Going From Black and White to Colour- My Post-Lockdown Return to Marbles Salon in Cruises Street, Limerick
Researcher Maria O’Dwyer, Ph.D, recently visited our Marbles hairdressing salon in Limerick for an appointment with Cathal. As well as freshening up her lockdown-locks, the purpose of her visit was to road test our Covid-protection protocols and find out how they impact on the client experience. Here’s her review of her visit:
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“In post Lockdown times, we are all learning to adapt to our ‘new normal’. Our outings and exchanges with others are punctuated by social distancing, hand sanitiser and masks and we’re paying more attention to signage than ever. As a researcher, I’m working with the Hugh Campbell Hair Group to road test how all of these new protocols will impact on the client experience. So today, I had the ultimate benefit-in-kind when I got to have my hair done ahead of next Monday’s reopening. One of those days that made me really love my job!
I visited the indelible Cathal at Colour Zone in Marbles, Cruise’s Street early this morning and to be fair, it felt like a Wonder Woman transformation. Picture me crawling into the phone box; roots so far down it looked like bad DIY balayage, with a side of frizz. Fast forward to three and a half hours and a full head of highlights later, I emerged looking and feeling like a much more polished version of myself. As tempted as I was during lockdown to try box dye, I’m really glad that I didn’t because it made today feel like such a treat. We have such complicated and connected relationships between how we feel and how we look that are nothing at all to do with vanity – they are about identity, well-being and confidence. It took lockdown for me to realise that.
I had mixed feelings about the salon visit. Excitement around saying ‘sayonara’ to my roots, mixed with a tiny pinch of trepidation. I have been a client of Hugh Campbell salons for the last 13 or so years, so I knew that all health and safety bases would be covered. Up to now, I have been wearing a mask at meetings for a period of 1 to 2 hours at a time. My worry was around having to keep it on for the duration of my appointment. It’s like that irrational fear you have of being at the dentist and biting their finger because you can’t keep your mouth open any longer – what would happen if the mask became unbearable and I couldn’t take it off? Here’s the thing; I didn’t love it but I got used to it. The salon window and door were open which meant there was plenty of air and while having something over your mouth is never going to feel normal, you just find yourself rolling with it. Cathal was wearing a mask as well so while we both had to speak a little louder and couldn’t read facial expressions, we still managed to chat away.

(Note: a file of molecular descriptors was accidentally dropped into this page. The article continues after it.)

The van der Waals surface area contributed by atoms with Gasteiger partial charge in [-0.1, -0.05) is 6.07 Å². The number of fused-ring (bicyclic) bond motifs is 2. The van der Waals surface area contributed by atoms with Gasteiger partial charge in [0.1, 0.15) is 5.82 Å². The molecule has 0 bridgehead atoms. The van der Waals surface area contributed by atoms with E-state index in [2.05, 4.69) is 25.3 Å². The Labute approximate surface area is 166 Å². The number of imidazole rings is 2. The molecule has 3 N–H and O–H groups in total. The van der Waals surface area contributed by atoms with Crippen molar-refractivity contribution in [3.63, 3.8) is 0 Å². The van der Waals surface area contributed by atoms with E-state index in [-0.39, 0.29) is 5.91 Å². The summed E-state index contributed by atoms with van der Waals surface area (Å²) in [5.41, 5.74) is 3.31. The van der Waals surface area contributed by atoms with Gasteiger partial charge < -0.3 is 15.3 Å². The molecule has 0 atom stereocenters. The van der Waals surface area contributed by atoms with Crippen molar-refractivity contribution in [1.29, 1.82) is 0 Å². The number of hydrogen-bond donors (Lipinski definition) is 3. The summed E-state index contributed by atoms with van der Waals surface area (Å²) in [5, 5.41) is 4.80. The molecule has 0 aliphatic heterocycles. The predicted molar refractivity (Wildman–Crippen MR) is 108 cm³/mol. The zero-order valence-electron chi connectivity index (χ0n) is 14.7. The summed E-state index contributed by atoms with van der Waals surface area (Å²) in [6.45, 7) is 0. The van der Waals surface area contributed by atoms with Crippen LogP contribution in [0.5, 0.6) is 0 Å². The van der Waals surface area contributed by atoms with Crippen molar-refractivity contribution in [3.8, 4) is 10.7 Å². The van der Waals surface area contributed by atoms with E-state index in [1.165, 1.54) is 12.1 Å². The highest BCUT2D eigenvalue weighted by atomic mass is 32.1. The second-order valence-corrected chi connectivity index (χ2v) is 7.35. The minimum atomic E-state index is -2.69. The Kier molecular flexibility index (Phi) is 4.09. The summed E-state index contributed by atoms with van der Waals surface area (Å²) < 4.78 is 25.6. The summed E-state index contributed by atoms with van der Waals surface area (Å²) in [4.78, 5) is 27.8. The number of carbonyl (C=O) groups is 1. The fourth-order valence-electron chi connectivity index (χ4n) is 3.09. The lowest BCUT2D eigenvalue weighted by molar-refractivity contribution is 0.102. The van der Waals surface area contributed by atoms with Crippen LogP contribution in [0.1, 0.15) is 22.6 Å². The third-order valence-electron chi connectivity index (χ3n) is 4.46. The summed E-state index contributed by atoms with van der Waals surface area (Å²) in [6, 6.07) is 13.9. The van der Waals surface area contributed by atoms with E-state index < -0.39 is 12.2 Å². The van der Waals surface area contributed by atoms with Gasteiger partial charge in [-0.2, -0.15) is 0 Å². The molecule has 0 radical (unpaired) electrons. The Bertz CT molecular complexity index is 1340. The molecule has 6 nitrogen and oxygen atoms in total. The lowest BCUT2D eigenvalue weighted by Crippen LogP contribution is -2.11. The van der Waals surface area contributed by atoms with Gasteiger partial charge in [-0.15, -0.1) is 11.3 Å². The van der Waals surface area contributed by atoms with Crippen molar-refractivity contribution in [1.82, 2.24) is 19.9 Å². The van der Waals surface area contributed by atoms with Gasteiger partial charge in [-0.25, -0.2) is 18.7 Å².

In order to minimise contact points, there are some differences that do slightly alter the salon experience that we have come to know and expect. They are small but workable. Nobody takes your coat at reception, you hang your own. I knew in advance that there can’t be any magazines for a while, so I brought my Kindle. Ditto with teas and coffees, so I had a bottle of water with me. For environmental reasons, I’m not a fan of single-use towels and gowns but was heartened to learn that Hugh Campbell salons have invested in biodegradable ones. I’m also not a fan of community transmission so understand that such precautions are necessary on a temporary basis.
For me, the addition of some extra precautions and procedures didn’t at all impact on the salon experience and overall, paled in comparison to the result. I crawled into the Colour Zone and bounced out. Having spent weeks housebound, in a daily uniform of leggings and a topknot, today made it feel like normality is most definitely making a much welcome comeback.”
Maria O’Dwyer, Ph.D